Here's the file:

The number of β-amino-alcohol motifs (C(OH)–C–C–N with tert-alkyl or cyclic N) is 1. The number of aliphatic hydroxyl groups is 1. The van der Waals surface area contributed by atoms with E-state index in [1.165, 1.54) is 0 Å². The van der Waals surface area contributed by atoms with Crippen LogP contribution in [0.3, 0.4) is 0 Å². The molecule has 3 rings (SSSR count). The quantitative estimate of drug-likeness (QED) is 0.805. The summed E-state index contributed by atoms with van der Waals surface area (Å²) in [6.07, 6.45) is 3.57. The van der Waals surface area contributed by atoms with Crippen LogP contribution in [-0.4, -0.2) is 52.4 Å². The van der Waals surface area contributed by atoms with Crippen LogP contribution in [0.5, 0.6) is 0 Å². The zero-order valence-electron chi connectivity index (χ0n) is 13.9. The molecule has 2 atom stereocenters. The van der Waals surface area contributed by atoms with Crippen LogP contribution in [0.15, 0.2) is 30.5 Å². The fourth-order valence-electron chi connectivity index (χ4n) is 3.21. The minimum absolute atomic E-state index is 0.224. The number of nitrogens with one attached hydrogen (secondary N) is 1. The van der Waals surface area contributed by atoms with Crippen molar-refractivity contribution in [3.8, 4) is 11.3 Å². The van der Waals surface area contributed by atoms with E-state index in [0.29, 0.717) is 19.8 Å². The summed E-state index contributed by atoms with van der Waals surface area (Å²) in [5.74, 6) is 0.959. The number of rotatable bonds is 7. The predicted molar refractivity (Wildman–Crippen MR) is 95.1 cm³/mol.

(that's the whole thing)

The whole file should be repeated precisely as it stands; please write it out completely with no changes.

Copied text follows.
The number of β-amino-alcohol motifs (C(OH)–C–C–N with tert-alkyl or cyclic N) is 1. The number of aliphatic hydroxyl groups is 1. The van der Waals surface area contributed by atoms with E-state index in [1.165, 1.54) is 0 Å². The van der Waals surface area contributed by atoms with Crippen LogP contribution in [0.3, 0.4) is 0 Å². The molecule has 3 rings (SSSR count). The quantitative estimate of drug-likeness (QED) is 0.805. The summed E-state index contributed by atoms with van der Waals surface area (Å²) in [6.07, 6.45) is 3.57. The van der Waals surface area contributed by atoms with Crippen LogP contribution in [-0.4, -0.2) is 52.4 Å². The van der Waals surface area contributed by atoms with Crippen LogP contribution in [0.5, 0.6) is 0 Å². The zero-order valence-electron chi connectivity index (χ0n) is 13.9. The molecule has 2 atom stereocenters. The van der Waals surface area contributed by atoms with Crippen LogP contribution in [0.15, 0.2) is 30.5 Å². The fourth-order valence-electron chi connectivity index (χ4n) is 3.21. The minimum absolute atomic E-state index is 0.224. The number of nitrogens with one attached hydrogen (secondary N) is 1. The van der Waals surface area contributed by atoms with Crippen molar-refractivity contribution in [3.8, 4) is 11.3 Å². The van der Waals surface area contributed by atoms with E-state index in [0.29, 0.717) is 19.8 Å². The summed E-state index contributed by atoms with van der Waals surface area (Å²) in [5.74, 6) is 0.959. The number of rotatable bonds is 7. The predicted molar refractivity (Wildman–Crippen MR) is 95.1 cm³/mol.